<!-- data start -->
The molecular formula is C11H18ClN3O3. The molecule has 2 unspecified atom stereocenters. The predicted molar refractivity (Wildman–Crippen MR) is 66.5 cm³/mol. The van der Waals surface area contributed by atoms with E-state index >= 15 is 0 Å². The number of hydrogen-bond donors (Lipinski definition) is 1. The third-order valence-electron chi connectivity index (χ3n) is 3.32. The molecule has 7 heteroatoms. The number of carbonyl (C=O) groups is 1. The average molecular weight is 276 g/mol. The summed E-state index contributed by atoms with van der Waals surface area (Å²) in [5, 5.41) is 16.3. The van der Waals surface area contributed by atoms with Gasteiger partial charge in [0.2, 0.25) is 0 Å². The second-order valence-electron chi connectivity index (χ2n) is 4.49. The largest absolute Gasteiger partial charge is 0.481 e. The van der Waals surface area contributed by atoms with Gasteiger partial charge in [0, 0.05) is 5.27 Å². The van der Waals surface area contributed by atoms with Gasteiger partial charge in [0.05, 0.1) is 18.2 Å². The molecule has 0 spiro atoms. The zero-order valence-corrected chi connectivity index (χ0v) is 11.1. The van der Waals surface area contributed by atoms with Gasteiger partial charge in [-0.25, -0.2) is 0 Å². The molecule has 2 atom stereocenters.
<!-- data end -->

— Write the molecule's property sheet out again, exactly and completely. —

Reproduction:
The molecular formula is C11H18ClN3O3. The molecule has 2 unspecified atom stereocenters. The predicted molar refractivity (Wildman–Crippen MR) is 66.5 cm³/mol. The van der Waals surface area contributed by atoms with E-state index >= 15 is 0 Å². The number of hydrogen-bond donors (Lipinski definition) is 1. The third-order valence-electron chi connectivity index (χ3n) is 3.32. The molecule has 7 heteroatoms. The number of carbonyl (C=O) groups is 1. The average molecular weight is 276 g/mol. The summed E-state index contributed by atoms with van der Waals surface area (Å²) in [5, 5.41) is 16.3. The van der Waals surface area contributed by atoms with Gasteiger partial charge in [0.2, 0.25) is 0 Å². The second-order valence-electron chi connectivity index (χ2n) is 4.49. The largest absolute Gasteiger partial charge is 0.481 e. The van der Waals surface area contributed by atoms with Gasteiger partial charge in [0, 0.05) is 5.27 Å². The van der Waals surface area contributed by atoms with Gasteiger partial charge in [0.05, 0.1) is 18.2 Å². The molecule has 0 spiro atoms. The zero-order valence-corrected chi connectivity index (χ0v) is 11.1. The van der Waals surface area contributed by atoms with Gasteiger partial charge in [-0.25, -0.2) is 0 Å². The molecule has 2 atom stereocenters.